The closeness of the vote suggests both sides got heard. The closeness contributes to an air of credibility. That credibility helps people accept the court’s rulings.
When the balance of the court tips too much one way, it invites people to see injustice and bully politics. It invites unease and protest.
That in turn will produce another crack in the system—and in public respect for the system. This divided nation does not need more cracks and strains.
What to do? The closest you can come to public peace in resolving the question of Scalia’s replacement is to take a step wholly unusual, even unprecedented, and let the American people make the decision themselves, this year, with their 2016 presidential vote.
Maybe that election will produce a progressive Democratic president. That president will choose as progressive a nominee as the Senate will accept.
Maybe that election will produce a conservative Republican president. That president will choose as conservative a nominee as the Senate will accept.
Either way half the country will be half happy, half unhappy, but the country will have chosen. That they made the decision will allow people to accept the outcome more easily—either a real change in the ideological makeup of the court, or a court whose rough and not always predictable balance has been preserved.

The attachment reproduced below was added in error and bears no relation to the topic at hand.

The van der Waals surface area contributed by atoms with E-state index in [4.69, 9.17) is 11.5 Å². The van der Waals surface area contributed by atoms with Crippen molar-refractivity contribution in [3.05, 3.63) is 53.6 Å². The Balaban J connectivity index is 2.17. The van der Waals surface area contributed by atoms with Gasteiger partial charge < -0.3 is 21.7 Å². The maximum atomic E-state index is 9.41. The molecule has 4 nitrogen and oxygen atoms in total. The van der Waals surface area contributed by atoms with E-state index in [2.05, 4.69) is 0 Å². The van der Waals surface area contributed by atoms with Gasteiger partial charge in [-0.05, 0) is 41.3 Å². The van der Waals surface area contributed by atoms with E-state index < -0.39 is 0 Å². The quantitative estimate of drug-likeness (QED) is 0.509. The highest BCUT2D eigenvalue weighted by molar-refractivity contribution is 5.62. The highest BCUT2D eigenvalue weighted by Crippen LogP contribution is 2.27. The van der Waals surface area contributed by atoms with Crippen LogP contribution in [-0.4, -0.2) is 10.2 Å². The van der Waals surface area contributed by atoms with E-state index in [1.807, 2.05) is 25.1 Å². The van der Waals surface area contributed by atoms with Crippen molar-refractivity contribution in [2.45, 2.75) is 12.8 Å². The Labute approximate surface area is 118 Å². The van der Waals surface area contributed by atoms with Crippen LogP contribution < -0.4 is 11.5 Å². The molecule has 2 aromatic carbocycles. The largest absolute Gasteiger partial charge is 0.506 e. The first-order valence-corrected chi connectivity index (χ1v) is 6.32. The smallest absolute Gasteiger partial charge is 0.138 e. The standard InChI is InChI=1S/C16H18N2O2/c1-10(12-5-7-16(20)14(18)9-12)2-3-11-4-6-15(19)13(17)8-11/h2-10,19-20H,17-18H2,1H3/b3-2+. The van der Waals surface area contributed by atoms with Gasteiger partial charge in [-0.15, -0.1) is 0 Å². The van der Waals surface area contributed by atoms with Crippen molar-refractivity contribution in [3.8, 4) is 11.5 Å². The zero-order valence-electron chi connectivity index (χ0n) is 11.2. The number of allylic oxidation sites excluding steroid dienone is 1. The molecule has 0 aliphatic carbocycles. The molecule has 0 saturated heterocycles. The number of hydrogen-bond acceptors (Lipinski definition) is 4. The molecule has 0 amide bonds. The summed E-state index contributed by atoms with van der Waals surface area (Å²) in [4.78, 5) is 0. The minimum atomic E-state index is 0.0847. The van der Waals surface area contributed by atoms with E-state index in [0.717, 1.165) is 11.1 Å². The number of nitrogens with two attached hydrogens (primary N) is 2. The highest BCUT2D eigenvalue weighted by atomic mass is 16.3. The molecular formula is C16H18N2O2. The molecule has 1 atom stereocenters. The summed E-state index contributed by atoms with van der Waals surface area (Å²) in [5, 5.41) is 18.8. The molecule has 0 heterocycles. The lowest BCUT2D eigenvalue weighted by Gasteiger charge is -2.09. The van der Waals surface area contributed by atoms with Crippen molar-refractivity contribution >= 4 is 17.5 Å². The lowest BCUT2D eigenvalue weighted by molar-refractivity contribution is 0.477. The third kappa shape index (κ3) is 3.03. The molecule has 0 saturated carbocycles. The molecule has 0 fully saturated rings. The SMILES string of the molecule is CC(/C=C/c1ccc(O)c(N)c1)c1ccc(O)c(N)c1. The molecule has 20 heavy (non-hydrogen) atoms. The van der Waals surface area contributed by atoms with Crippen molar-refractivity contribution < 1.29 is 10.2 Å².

We take a swerve or stay where we are. But it will be the people who swerved or stayed.
For President Obama to leave the Scalia replacement to the next president would be an act of prudence and democratic courtesy. He of course says he will put a nominee forward. What a thing it would be if he changed his mind.
The Republican Senate has every right by law and precedent to block his nominee. They moved quickly after Scalia’s death, and with startling unanimity, to announce they would do so. This had the virtue of clarity and the defect of aggression. Still, their ultimate stand is right.
It should be noted there’s no reason to believe leaving it to the people will guarantee conservative outcomes.
I close with a thought about an aspect of modern leftism that is part of the context here.
There is something increasingly unappeasable in the left. This is something conservatives and others have come to fear, that progressives now accept no limits. We can’t just have court-ordered legalized abortion across the land, we have to have it up to the point of birth, and taxpayers have to pay for it. It’s not enough to win same-sex marriage, you’ve got to personally approve of it and if you publicly resist you’ll be ruined. It’s not enough that we have publicly funded contraceptives, the nuns have to provide them.
This unappeasable spirit always turns to the courts to have its way.
If progressives were wise they would step back, accept their victories, take a breath and turn to the idea of solidifying gains, of heroic patience, of being peaceable.
Don’t make them bake the cake. Don’t make them accept the progressive replacement for Scalia. Leave the nuns alone.
Progressives have no idea how fragile it all is. That’s why they feel free to be unappeasable. They don’t know what they’re grinding down.
They think America has endless give. But America is composed of humans, and they do not have endless give.
Isn’t that what we’re seeing this year in the political realm? That they don’t have endless give? And we’ll be seeing more of it.